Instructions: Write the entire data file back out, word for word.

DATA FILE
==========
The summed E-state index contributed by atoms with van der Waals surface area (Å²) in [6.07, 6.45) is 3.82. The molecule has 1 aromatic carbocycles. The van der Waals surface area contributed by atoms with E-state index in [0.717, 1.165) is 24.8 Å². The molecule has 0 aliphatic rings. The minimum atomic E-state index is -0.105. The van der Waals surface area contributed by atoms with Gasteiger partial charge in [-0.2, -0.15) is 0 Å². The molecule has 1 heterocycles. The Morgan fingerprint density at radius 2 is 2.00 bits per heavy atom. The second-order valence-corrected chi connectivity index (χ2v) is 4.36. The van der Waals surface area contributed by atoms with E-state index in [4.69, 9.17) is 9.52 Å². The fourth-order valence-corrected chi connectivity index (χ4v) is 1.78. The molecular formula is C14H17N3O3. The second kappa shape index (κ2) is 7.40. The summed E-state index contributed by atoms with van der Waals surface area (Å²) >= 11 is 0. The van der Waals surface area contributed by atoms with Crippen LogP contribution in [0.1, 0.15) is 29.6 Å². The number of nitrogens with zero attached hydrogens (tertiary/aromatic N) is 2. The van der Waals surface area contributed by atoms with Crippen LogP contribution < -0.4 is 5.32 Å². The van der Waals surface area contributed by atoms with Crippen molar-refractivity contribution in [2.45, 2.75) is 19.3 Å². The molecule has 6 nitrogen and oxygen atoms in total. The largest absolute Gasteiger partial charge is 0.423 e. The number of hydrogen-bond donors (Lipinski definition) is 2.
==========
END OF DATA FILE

The summed E-state index contributed by atoms with van der Waals surface area (Å²) in [6.07, 6.45) is 3.82. The molecule has 1 aromatic carbocycles. The van der Waals surface area contributed by atoms with E-state index in [0.717, 1.165) is 24.8 Å². The molecule has 0 aliphatic rings. The minimum atomic E-state index is -0.105. The van der Waals surface area contributed by atoms with Gasteiger partial charge in [-0.2, -0.15) is 0 Å². The molecule has 1 heterocycles. The Morgan fingerprint density at radius 2 is 2.00 bits per heavy atom. The second-order valence-corrected chi connectivity index (χ2v) is 4.36. The van der Waals surface area contributed by atoms with E-state index in [4.69, 9.17) is 9.52 Å². The fourth-order valence-corrected chi connectivity index (χ4v) is 1.78. The molecular formula is C14H17N3O3. The second kappa shape index (κ2) is 7.40. The summed E-state index contributed by atoms with van der Waals surface area (Å²) >= 11 is 0. The van der Waals surface area contributed by atoms with Crippen LogP contribution in [0.1, 0.15) is 29.6 Å². The number of nitrogens with zero attached hydrogens (tertiary/aromatic N) is 2. The van der Waals surface area contributed by atoms with Crippen LogP contribution < -0.4 is 5.32 Å². The van der Waals surface area contributed by atoms with Crippen molar-refractivity contribution in [2.45, 2.75) is 19.3 Å². The molecule has 6 nitrogen and oxygen atoms in total. The largest absolute Gasteiger partial charge is 0.423 e. The number of hydrogen-bond donors (Lipinski definition) is 2.